- Lotte Lehmann Concert Hall (UCSB)
Tickets: general ($10), non-UCSB students with ID ($5), UCSB students with ID (FREE), children under 12 (FREE). Tickets may be purchased at the door, at the AS Ticket Office window (UCEN Room 1535, across from Corwin Pavilion), online at www.music.ucsb.edu, or by calling the AS Ticket Office at (805) 893-2064.
Marketing and Communications Manager
UC Santa Barbara Department of Music
If you want to be a part of international Reger year 2016, there’s only one place in all of America to do it: at Lotte Lehmann Hall with UCSB’s Ensemble for Contemporary Music (or ECM). There, on May 11th, this versatile ensemble offers a program well dosed in the music of Max Reger on the exact calendar day he died 100 years ago. In a special concert, dubbed, “We Miss You Max!,” the young musicians of ECM get to express their newfound love for a musical renegade, while, on the very same day, Germany is all a-buzz with special concerts in his honor. But here in the U.S., ECM will have a rare “exclusive.”
ECM, the repertory new music ensemble on the campus, occasionally looks back to recent musical history in order to better understand today’s musical brief. On Wednesday May 11th, at 4pm, Lehmann Hall will be the locus for a generous sampling of music by this important early modernist, who had brusquely dropped in his lap the difficult job of bridging German music over from Romanticism to Modernism. In 43 short years on the planet, Max Reger fought the good fight for what was “new” in music, pitting his genius against occasionally furious and petty criticism. In spite of that, he had his firm supporters, such as Hindemith, Bartók, and most notably Schoenberg, who said: “I consider him a genius.”
Another supporter is ECM director Jeremy Haladyna, a lifelong Regerite. “We organists all come to know him,” says Haladyna, “but he is a very rich and complex personality. He is, for example, one of music’s finest comedians, as we’ll show the audience when Christina Esser returns to UCSB to sing some of the Schlichte Weisen [Simple Tales].” The harmonic adventurism of his later periods is fully on display, too, in both the Clarinet Sonata, op. 107 and his last published work, the Clarinet Quintet, op. 146. Both will feature ECM’s gifted and painstaking clarinetist, Hiroko Sugawara, who is faculty in East Asian Languages at UCSB. “The quintet, an acknowledged masterwork, is like a many-sided crystal,” says Haladyna, “which at one moment has us on the highest spiritual plane and at the next, communing with goblins.” Violist Dana Anex will offer a movement from Reger’s oft-played solo suites, here on viola (op. 131d). These show Reger as an early exponent of neoclassicism, an artistic position for which he receives too little credit. ECM cellist Kathryn Carlson will join Haladyna in a performance from another late work, the Cello Sonata in a minor, op. 116. “There is no other piece of music I know that so resembles relishing a well aged wine or sherry. I love playing it!” says Haladyna.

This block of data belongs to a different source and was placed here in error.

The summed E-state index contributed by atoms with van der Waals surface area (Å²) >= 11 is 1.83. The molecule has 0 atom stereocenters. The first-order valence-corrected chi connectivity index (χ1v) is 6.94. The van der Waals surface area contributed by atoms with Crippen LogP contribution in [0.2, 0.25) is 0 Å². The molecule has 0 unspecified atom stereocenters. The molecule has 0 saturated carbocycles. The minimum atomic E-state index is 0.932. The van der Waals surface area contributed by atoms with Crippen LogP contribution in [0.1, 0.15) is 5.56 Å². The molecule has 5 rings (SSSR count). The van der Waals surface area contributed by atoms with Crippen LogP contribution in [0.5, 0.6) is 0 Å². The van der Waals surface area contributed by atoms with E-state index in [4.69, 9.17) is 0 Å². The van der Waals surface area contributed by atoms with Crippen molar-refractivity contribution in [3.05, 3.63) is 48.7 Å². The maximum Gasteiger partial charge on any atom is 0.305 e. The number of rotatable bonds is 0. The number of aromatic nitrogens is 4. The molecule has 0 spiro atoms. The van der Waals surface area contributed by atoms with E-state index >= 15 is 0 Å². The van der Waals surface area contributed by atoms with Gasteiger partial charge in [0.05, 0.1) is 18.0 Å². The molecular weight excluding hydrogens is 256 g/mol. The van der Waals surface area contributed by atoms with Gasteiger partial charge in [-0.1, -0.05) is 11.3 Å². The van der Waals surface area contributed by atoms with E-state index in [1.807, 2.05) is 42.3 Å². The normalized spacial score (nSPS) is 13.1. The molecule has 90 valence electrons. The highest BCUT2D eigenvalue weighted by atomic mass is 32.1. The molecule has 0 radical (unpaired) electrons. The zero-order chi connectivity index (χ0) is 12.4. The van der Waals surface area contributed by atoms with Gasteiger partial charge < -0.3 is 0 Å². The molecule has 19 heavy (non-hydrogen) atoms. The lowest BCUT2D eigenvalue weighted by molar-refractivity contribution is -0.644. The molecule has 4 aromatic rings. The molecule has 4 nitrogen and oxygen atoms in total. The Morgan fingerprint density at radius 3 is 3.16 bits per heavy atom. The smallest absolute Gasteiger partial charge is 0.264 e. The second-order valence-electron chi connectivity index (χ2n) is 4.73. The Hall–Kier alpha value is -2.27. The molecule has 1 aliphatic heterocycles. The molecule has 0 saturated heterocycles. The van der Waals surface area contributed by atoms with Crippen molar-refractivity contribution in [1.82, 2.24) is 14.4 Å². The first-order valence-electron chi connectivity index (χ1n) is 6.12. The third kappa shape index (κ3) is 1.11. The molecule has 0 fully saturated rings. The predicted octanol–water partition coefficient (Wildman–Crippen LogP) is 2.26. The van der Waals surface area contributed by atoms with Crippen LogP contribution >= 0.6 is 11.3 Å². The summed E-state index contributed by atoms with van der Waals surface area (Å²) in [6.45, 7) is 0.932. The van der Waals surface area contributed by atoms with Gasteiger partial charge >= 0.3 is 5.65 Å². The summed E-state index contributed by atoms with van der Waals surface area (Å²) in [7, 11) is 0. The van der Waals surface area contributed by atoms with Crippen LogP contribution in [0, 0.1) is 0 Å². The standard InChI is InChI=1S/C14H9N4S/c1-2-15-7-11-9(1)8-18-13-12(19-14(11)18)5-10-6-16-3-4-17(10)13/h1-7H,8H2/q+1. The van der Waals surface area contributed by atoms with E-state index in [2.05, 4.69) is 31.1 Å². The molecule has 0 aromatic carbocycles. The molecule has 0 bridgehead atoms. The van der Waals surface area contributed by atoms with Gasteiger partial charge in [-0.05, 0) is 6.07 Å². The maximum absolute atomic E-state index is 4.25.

Reger is not the only focus of this final seasonal effort by ECM. Its talented student performers have been busy for months mastering other repertoire designed to pay honor to 2 other of music’s “fallen composer heroes” - this time, men all-too-recently departed: the Australian giant Peter Sculthorpe, who passed in August, 2014, and Sir Peter Maxwell Davies, the Briton of colossal importance who died only months ago in March, 2016.
Appropriately, cellist Kathryn Carlson offers Schulthorpe’s Requiem, for solo cello, a moving and wide-ranging statement on just that instrument’s four strings. Sara Bashore, meanwhile, plays something we think Maxwell Davies (a second “Max” whom we miss!) would approve: Two Fiddlers, his personal treatment of dances from his beloved Orkney, the Scottish chain of islands where he died.
Violinists Zach Olea and Danica Neuhaus will play in two works by the Estonian minimalist giant Arvo Pärt, his Für Alina and Fratres. The gravity and serenity of the latter are striking when one considers the formidable virtuosity required of the player (Olea), while the first is all simplicity itself.
Both will serve to reflect deep emotions stirred by those we will remember on May 11th. Doctoral piano student Petra Persolja is featured in several key accompaniments to Pärt and Maxwell Davies.
There will be extracts from a Serenade by Vincent Persichetti, too, admitting ECM’s fine young trombonist Nick Mazuk into the concert equation, aided and abetted by violist Anex and cellist Carson.
There would be no better way to meet newer composers, including three fallen giants, than to put ECM’s “We Miss You Max!” squarely on your calendar for Wednesday May 11th at 4pm. The concert is free to UCSB students with a student ID; the departmental website, www.music.ucsb.edu, has full information on ticket acquisition along with campus directions.